Title: Thomas Jefferson Whitman to Walt Whitman, 11 September 1865
Date: September 11, 1865
Source: The transcription presented here is derived from Thomas Jefferson Whitman, Dear Brother Walt: The Letters of Thomas Jefferson Whitman, ed. Dennis Berthold and Kenneth M. Price (Kent, Ohio: Kent State University Press, 1984), 115-116. For a description of the editorial rationale behind our treatment of the correspondence, see our statement of editorial policy.
Location: Charles E. Feinberg Collection of the Papers of Walt Whitman, 1839–1919, Library of Congress, Washington, D.C.
Whitman Archive ID: loc.00441
Contributors to digital file: Elizabeth Lorang, Vanessa Steinroetter, Kathryn Kruger, and April Lambert
Brooklyn, N. Y.,
Sept. 11th 1865
Dear brother Walt—
I received your letter last Friday1—I should have sent the bundle before but Mother told me that you said you was coming home2 and we have been expecting to see you all the last week Mother left last Monday—we had a letter from her the next Wednesday—she arrived all right—found Han better than she expected she says3 I have been suffering since Friday with a "run-around" on my middle finger I have been unable to do anything for the last three days—and seems to me I never suffered so much pain before in so short a time—I send the bundle this morning by Wescotts express—you must forgive me for not attending to it before—I should have done so had not Mother told me you was coming home And Walt why dont you come home we would be glad to see you and I think you would enjoy a visit home just now—come and make us a visit—George has started in his building business4—he is in hopes of getting a pretty large job in New York—will know to-day—Mr Lane5 offered him a first rate berth—he thought at first he would take it but afterwards declined—perhaps he did better in going on with his venture—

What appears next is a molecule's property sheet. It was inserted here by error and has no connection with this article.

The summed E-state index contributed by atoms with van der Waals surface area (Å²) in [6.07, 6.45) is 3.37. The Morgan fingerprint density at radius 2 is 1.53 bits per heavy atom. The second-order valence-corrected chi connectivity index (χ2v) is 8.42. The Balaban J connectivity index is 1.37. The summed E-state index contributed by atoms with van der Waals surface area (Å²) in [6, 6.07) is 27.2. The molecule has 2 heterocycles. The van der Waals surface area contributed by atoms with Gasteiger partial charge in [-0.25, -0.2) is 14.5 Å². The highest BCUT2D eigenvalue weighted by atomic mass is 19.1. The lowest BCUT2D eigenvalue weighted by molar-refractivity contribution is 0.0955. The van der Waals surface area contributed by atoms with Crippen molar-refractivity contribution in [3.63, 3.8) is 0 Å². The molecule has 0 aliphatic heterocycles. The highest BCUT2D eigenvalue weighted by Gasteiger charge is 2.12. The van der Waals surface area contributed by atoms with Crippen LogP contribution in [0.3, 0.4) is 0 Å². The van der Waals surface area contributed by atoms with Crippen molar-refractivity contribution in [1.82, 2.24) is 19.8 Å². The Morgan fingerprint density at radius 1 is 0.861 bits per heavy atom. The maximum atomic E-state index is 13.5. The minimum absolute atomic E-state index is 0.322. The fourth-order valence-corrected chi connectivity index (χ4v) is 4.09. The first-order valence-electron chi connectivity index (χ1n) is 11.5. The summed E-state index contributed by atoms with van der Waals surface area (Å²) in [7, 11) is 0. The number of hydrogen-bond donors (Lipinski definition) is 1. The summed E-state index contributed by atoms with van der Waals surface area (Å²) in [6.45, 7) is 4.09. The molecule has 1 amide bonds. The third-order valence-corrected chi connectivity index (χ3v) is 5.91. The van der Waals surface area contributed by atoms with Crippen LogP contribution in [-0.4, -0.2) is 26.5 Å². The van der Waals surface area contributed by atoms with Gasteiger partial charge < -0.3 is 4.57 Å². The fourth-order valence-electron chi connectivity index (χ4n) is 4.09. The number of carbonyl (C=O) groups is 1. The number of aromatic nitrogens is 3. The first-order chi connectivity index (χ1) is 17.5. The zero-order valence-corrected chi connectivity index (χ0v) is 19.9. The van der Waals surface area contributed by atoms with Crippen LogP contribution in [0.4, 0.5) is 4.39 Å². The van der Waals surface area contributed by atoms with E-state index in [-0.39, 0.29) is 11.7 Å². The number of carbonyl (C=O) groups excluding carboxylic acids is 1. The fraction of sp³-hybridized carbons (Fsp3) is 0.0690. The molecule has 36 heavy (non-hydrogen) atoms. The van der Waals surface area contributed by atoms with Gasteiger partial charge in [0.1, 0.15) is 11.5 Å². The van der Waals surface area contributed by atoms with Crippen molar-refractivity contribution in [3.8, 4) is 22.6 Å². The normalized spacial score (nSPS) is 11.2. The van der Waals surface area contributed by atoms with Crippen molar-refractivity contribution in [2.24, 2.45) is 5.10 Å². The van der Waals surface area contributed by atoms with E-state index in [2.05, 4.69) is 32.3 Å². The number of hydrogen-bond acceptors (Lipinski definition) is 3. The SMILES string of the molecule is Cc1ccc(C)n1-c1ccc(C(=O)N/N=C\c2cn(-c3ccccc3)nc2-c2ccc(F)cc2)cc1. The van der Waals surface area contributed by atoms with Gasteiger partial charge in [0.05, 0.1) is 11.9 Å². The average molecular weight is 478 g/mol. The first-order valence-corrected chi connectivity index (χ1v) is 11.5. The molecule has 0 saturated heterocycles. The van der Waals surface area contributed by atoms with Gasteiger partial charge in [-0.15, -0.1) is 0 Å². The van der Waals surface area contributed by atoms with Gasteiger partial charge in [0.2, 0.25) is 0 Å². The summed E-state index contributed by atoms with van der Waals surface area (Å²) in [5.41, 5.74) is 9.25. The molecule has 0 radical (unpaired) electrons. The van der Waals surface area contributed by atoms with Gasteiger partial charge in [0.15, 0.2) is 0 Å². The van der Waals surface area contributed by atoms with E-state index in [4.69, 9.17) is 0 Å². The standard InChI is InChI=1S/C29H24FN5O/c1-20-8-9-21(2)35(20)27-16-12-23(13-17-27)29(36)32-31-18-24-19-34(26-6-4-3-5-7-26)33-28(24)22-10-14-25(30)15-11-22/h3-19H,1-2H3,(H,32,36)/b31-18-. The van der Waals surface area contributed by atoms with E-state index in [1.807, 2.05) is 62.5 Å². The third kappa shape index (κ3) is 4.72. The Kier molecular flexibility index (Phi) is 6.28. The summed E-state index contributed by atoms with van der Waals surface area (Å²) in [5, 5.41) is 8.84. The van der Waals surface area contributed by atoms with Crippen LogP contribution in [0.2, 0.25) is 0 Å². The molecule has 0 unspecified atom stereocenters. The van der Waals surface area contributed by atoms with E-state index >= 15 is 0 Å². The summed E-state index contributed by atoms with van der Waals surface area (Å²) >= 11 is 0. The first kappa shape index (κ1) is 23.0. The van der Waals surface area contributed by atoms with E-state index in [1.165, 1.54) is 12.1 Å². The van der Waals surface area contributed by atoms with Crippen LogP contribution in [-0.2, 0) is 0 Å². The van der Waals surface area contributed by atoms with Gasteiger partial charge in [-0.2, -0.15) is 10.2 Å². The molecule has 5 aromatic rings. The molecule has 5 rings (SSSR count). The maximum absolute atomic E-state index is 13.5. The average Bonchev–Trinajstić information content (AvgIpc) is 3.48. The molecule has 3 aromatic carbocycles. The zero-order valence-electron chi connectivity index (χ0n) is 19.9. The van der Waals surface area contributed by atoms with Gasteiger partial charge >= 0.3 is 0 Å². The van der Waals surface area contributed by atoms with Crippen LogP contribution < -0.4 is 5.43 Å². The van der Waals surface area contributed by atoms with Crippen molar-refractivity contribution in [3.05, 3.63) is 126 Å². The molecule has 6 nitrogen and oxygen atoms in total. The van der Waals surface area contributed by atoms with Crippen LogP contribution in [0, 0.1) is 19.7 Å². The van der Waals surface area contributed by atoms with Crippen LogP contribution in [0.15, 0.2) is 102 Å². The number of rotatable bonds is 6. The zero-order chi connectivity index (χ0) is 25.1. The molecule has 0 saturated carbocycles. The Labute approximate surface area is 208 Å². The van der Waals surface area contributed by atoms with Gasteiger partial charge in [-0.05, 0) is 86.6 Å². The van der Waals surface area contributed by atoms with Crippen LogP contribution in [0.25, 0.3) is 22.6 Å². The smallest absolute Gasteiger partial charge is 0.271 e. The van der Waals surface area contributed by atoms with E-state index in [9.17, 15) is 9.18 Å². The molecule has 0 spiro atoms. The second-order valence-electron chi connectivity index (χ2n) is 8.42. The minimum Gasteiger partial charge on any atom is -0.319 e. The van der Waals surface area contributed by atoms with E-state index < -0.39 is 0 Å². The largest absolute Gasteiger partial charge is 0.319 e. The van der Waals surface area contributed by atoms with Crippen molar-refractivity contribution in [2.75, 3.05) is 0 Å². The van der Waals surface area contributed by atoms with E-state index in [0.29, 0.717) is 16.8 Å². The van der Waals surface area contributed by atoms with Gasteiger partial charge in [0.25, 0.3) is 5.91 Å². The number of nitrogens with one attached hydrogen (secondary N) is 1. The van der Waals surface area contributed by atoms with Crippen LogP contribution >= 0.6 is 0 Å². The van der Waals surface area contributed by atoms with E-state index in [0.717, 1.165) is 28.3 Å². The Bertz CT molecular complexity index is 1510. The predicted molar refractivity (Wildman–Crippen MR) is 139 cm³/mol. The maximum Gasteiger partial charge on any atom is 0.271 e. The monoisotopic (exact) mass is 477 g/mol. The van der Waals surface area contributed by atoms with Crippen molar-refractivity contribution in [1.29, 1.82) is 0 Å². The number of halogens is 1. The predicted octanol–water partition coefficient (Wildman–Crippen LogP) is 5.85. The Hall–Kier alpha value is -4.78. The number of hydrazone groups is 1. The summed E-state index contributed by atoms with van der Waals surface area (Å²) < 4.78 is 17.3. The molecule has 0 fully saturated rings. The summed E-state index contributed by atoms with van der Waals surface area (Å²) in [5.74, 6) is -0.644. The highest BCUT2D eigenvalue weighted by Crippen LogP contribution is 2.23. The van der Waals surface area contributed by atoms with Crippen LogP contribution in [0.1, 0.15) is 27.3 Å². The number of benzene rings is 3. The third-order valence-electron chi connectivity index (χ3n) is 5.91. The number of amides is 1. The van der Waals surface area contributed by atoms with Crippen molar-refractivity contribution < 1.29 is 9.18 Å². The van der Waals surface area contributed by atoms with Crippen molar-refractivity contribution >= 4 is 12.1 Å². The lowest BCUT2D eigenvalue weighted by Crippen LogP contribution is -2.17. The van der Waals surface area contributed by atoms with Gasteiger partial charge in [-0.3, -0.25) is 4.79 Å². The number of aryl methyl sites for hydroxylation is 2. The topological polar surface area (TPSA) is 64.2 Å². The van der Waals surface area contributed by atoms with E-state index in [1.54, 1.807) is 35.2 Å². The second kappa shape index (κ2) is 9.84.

Everything is going the same all rosey—we hope you will come on and see us—I am in a great hurry this morning—or would write longer
1. Whitman's letter of about September 8, 1865, is not extant. [back]
2. Whitman took roughly "a month's furlough" in Brooklyn from early October to November 7, 1865 (Edwin Haviland Miller, ed., The Correspondence [New York: New York University Press, 1961–77], 1:267, n. 57). [back]
3. On September 4, 1865, Louisa Van Velsor Whitman travelled to Burlington, Vermont, to visit Hannah and Charles Heyde. Mrs. Whitman was pleased to see that Hannah was in good health and had plenty to eat, but she found it "the greatest hardship...to be pleasant" to Charles (see Louisa Van Velsor Whitman to Walt Whitman, September 11, 1865 [Trent Collection of Whitmaniana, Duke University Rare Books, Manuscript, and Special Collections Library]). [back]
4. After the war George entered the speculative building business with a man named Smith. In September 1865 George hoped to construct an office building in New York City but lost the contract because, as he explained to his mother, "The architect was in favor of the new york bosses" (Jerome M. Loving, ed., Civil War Letters of George Washington Whitman [Durham, North Carolina: Duke University Press, 1975], 27–28). [back]